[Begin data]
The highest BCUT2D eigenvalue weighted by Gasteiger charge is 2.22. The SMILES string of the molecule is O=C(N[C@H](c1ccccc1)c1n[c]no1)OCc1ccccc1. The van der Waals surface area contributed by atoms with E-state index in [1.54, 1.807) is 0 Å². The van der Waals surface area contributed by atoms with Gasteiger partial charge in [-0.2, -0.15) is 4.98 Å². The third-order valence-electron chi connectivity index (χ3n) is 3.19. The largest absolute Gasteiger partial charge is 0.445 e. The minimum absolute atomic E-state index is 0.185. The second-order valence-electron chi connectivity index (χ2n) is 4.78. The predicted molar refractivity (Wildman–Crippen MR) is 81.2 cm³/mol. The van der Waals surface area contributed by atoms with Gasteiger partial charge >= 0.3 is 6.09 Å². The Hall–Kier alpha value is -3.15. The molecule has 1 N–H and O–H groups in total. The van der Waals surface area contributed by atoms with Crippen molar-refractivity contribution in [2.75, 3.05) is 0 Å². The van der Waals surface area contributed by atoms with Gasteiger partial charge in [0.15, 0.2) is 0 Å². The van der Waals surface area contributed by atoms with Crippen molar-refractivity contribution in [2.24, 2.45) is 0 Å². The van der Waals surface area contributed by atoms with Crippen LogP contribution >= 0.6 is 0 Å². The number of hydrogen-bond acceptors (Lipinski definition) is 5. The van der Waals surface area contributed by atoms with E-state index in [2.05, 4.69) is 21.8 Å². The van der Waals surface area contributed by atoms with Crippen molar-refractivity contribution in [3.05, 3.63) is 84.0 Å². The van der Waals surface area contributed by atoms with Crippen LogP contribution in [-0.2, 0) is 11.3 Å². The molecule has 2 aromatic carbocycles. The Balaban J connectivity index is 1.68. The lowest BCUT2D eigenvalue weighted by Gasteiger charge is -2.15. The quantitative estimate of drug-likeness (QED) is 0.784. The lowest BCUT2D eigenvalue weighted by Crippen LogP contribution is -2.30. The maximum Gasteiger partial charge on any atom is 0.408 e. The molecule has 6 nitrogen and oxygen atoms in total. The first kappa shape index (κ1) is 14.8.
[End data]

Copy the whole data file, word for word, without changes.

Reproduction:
The highest BCUT2D eigenvalue weighted by Gasteiger charge is 2.22. The SMILES string of the molecule is O=C(N[C@H](c1ccccc1)c1n[c]no1)OCc1ccccc1. The van der Waals surface area contributed by atoms with E-state index in [1.54, 1.807) is 0 Å². The van der Waals surface area contributed by atoms with Gasteiger partial charge in [-0.2, -0.15) is 4.98 Å². The third-order valence-electron chi connectivity index (χ3n) is 3.19. The largest absolute Gasteiger partial charge is 0.445 e. The minimum absolute atomic E-state index is 0.185. The second-order valence-electron chi connectivity index (χ2n) is 4.78. The predicted molar refractivity (Wildman–Crippen MR) is 81.2 cm³/mol. The van der Waals surface area contributed by atoms with Gasteiger partial charge >= 0.3 is 6.09 Å². The Hall–Kier alpha value is -3.15. The molecule has 1 N–H and O–H groups in total. The van der Waals surface area contributed by atoms with Crippen molar-refractivity contribution in [2.75, 3.05) is 0 Å². The van der Waals surface area contributed by atoms with Gasteiger partial charge in [0.15, 0.2) is 0 Å². The van der Waals surface area contributed by atoms with Crippen molar-refractivity contribution in [2.24, 2.45) is 0 Å². The van der Waals surface area contributed by atoms with Crippen LogP contribution >= 0.6 is 0 Å². The number of hydrogen-bond acceptors (Lipinski definition) is 5. The van der Waals surface area contributed by atoms with E-state index in [2.05, 4.69) is 21.8 Å². The van der Waals surface area contributed by atoms with Crippen molar-refractivity contribution in [3.05, 3.63) is 84.0 Å². The van der Waals surface area contributed by atoms with Crippen LogP contribution in [-0.2, 0) is 11.3 Å². The molecule has 2 aromatic carbocycles. The Balaban J connectivity index is 1.68. The lowest BCUT2D eigenvalue weighted by Gasteiger charge is -2.15. The quantitative estimate of drug-likeness (QED) is 0.784. The lowest BCUT2D eigenvalue weighted by Crippen LogP contribution is -2.30. The maximum Gasteiger partial charge on any atom is 0.408 e. The molecule has 6 nitrogen and oxygen atoms in total. The first kappa shape index (κ1) is 14.8.